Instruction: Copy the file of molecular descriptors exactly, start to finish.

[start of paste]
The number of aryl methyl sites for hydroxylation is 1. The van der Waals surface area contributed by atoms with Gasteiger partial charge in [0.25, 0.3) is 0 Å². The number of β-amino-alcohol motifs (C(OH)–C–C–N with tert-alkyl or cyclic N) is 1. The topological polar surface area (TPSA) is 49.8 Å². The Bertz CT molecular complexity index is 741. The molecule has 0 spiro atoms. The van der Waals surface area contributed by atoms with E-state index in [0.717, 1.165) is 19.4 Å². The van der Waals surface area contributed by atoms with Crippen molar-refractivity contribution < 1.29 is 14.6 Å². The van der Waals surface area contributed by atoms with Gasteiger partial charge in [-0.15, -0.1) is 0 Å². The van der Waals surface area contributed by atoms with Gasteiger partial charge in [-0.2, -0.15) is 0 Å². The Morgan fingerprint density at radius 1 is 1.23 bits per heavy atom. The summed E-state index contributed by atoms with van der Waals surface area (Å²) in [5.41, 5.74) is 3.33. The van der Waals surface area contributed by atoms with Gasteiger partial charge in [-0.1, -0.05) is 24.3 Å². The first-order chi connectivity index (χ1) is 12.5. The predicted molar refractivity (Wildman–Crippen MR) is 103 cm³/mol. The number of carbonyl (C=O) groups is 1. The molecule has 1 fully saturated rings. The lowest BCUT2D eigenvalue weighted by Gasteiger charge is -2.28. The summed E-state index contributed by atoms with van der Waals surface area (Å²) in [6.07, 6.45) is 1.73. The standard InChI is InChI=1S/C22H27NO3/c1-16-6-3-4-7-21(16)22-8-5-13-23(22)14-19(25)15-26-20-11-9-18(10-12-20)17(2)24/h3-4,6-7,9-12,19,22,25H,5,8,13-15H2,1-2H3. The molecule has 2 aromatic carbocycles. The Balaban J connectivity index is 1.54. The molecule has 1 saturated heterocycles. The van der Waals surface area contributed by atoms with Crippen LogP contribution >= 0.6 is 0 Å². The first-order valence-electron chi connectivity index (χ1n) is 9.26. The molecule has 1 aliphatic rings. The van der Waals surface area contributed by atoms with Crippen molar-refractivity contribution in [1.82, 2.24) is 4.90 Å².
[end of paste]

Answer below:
The number of aryl methyl sites for hydroxylation is 1. The van der Waals surface area contributed by atoms with Gasteiger partial charge in [0.25, 0.3) is 0 Å². The number of β-amino-alcohol motifs (C(OH)–C–C–N with tert-alkyl or cyclic N) is 1. The topological polar surface area (TPSA) is 49.8 Å². The Bertz CT molecular complexity index is 741. The molecule has 0 spiro atoms. The van der Waals surface area contributed by atoms with E-state index in [0.717, 1.165) is 19.4 Å². The van der Waals surface area contributed by atoms with Crippen molar-refractivity contribution < 1.29 is 14.6 Å². The van der Waals surface area contributed by atoms with Gasteiger partial charge in [-0.15, -0.1) is 0 Å². The van der Waals surface area contributed by atoms with Gasteiger partial charge in [-0.2, -0.15) is 0 Å². The Morgan fingerprint density at radius 1 is 1.23 bits per heavy atom. The summed E-state index contributed by atoms with van der Waals surface area (Å²) in [5.41, 5.74) is 3.33. The van der Waals surface area contributed by atoms with Gasteiger partial charge in [-0.1, -0.05) is 24.3 Å². The first-order chi connectivity index (χ1) is 12.5. The predicted molar refractivity (Wildman–Crippen MR) is 103 cm³/mol. The number of carbonyl (C=O) groups is 1. The molecule has 1 fully saturated rings. The lowest BCUT2D eigenvalue weighted by Gasteiger charge is -2.28. The summed E-state index contributed by atoms with van der Waals surface area (Å²) in [6.07, 6.45) is 1.73. The standard InChI is InChI=1S/C22H27NO3/c1-16-6-3-4-7-21(16)22-8-5-13-23(22)14-19(25)15-26-20-11-9-18(10-12-20)17(2)24/h3-4,6-7,9-12,19,22,25H,5,8,13-15H2,1-2H3. The molecule has 2 aromatic carbocycles. The Balaban J connectivity index is 1.54. The molecule has 1 saturated heterocycles. The van der Waals surface area contributed by atoms with Crippen LogP contribution >= 0.6 is 0 Å². The first-order valence-electron chi connectivity index (χ1n) is 9.26. The molecule has 1 aliphatic rings. The van der Waals surface area contributed by atoms with Crippen molar-refractivity contribution in [1.82, 2.24) is 4.90 Å².